Duluth prepares for tall ships festival
Duluth, Minn. (AP) — The city of Duluth is preparing for big crowds this week as nine tall ships from across North America and Europe sail into the harbor, bringing a piece of sailing history to the Twin Ports.
Organizers of the Tall Ships Duluth festival expect even larger crowds than the 125,000 people who flocked to the harbor in 2008 -- when just three tall ships ventured onto Lake Superior.
"In 2008 it was a spectacular sight with just three ships. This time it is going to be unreal, with nine," said Gene Shaw, director of public relations for Visit Duluth, which is helping sponsor the festival. "If history is correct, the last time we had eight, nine ships sailing into Duluth would probably be back in the late 1800s."
The first ships are expected to arrive Wednesday, and they'll all be in town in time for Thursday's parade and grand opening ceremonies. The festival includes three more days of ship tours and public entertainment.
Event organizers say they are better prepared than two years ago, when the first day of the festival was plagued by long lines and delays. Organizers are limiting boarding passes to 25,000 people -- just as they did in 2008, according to the Duluth News Tribune.
Duluth is the fourth stop on the American Sail Training Association's Great Lakes United Tall Ships Challenge. The ships have already visited Toronto, Cleveland and Bay City, Mich.
About 600,000 people saw the ships in Toronto, and 125,000 people saw them in Bay City -- a number that's nearly four times the community's population.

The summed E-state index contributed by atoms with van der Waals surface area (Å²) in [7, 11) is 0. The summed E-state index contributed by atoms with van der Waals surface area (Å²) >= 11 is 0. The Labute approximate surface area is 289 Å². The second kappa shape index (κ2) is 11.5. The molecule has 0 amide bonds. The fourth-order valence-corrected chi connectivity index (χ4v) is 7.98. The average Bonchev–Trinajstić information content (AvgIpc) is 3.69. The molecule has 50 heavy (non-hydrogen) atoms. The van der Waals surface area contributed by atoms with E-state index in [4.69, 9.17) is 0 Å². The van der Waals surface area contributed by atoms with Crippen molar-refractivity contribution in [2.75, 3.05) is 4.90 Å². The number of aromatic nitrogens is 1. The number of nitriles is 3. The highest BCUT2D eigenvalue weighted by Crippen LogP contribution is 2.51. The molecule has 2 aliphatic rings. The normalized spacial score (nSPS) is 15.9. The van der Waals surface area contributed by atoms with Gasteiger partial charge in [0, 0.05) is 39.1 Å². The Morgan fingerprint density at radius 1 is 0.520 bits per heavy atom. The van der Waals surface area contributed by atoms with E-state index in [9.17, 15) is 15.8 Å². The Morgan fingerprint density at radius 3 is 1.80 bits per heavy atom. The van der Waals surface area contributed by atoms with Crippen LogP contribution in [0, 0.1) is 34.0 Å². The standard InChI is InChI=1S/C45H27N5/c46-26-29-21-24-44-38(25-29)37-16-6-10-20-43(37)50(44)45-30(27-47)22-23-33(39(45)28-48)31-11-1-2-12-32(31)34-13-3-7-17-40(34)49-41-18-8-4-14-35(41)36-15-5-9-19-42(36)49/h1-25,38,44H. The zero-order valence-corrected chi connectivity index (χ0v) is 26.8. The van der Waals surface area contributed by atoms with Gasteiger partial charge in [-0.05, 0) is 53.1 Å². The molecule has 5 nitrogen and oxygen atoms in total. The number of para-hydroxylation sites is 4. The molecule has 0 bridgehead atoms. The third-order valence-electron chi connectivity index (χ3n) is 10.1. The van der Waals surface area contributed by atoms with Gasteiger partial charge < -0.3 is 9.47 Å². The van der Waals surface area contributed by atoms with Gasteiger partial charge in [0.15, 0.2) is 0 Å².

From here, they'll head to Green Bay, Wis., then to Chicago.
"The reception has been phenomenal," said Tall Ships Challenge director Patricia Lock. "I think we live vicariously through the crews. We just want to touch it, feel it, see what it's like. People would love to sail away with us."
Visiting ships include the US Brig Niagara and Pride of Baltimore II, replicas of ships from the War of 1812 and stars of the 2008 festival; the Barque Europa and Roald Amundsen, both from Europe; the schooners S/V Denis Sullivan and Zeeto, both of which would have been at home on the Great Lakes in the 1850s.
The HMS Bounty will also be visiting Duluth. That ship was launched in 1961 for the MGM film "Mutiny on the Bounty," and has seen the likes of Marlon Brando as Fletcher Christian, Charlton Heston as Long John Silver in "Treasure Island," and Johnny Depp as Captain Jack Sparrow in "Pirates of the Caribbean: Dead Man's Chest."
Years ago the tall ships were quite popular on the Great Lakes. In 1870, there were 2,000 sailing ships on the lakes. Ports in Chicago and Milwaukee could see roughly 100 sailing ships come to port on days when storms threatened.
The tall ships will leave Duluth on Aug. 3.
Information from: Duluth News Tribune
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